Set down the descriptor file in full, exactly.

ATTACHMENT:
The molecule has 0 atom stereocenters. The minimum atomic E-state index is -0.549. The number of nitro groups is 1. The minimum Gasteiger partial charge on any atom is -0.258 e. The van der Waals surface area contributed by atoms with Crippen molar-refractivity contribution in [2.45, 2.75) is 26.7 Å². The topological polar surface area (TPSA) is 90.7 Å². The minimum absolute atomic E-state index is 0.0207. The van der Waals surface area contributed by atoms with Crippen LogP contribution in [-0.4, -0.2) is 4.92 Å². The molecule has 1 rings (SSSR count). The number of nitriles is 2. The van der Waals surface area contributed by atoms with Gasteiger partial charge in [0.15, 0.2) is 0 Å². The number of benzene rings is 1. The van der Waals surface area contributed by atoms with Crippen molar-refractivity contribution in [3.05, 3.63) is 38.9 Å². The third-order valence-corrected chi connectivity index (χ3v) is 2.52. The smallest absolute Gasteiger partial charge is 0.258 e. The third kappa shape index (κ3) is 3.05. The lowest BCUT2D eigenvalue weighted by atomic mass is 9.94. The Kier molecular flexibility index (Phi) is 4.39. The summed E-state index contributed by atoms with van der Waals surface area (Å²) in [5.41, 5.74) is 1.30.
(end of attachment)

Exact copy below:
The molecule has 0 atom stereocenters. The minimum atomic E-state index is -0.549. The number of nitro groups is 1. The minimum Gasteiger partial charge on any atom is -0.258 e. The van der Waals surface area contributed by atoms with Crippen molar-refractivity contribution in [2.45, 2.75) is 26.7 Å². The topological polar surface area (TPSA) is 90.7 Å². The minimum absolute atomic E-state index is 0.0207. The van der Waals surface area contributed by atoms with Crippen LogP contribution in [-0.4, -0.2) is 4.92 Å². The molecule has 1 rings (SSSR count). The number of nitriles is 2. The van der Waals surface area contributed by atoms with Gasteiger partial charge in [0.15, 0.2) is 0 Å². The number of benzene rings is 1. The van der Waals surface area contributed by atoms with Crippen molar-refractivity contribution in [3.05, 3.63) is 38.9 Å². The third-order valence-corrected chi connectivity index (χ3v) is 2.52. The smallest absolute Gasteiger partial charge is 0.258 e. The third kappa shape index (κ3) is 3.05. The lowest BCUT2D eigenvalue weighted by atomic mass is 9.94. The Kier molecular flexibility index (Phi) is 4.39. The summed E-state index contributed by atoms with van der Waals surface area (Å²) in [5.41, 5.74) is 1.30.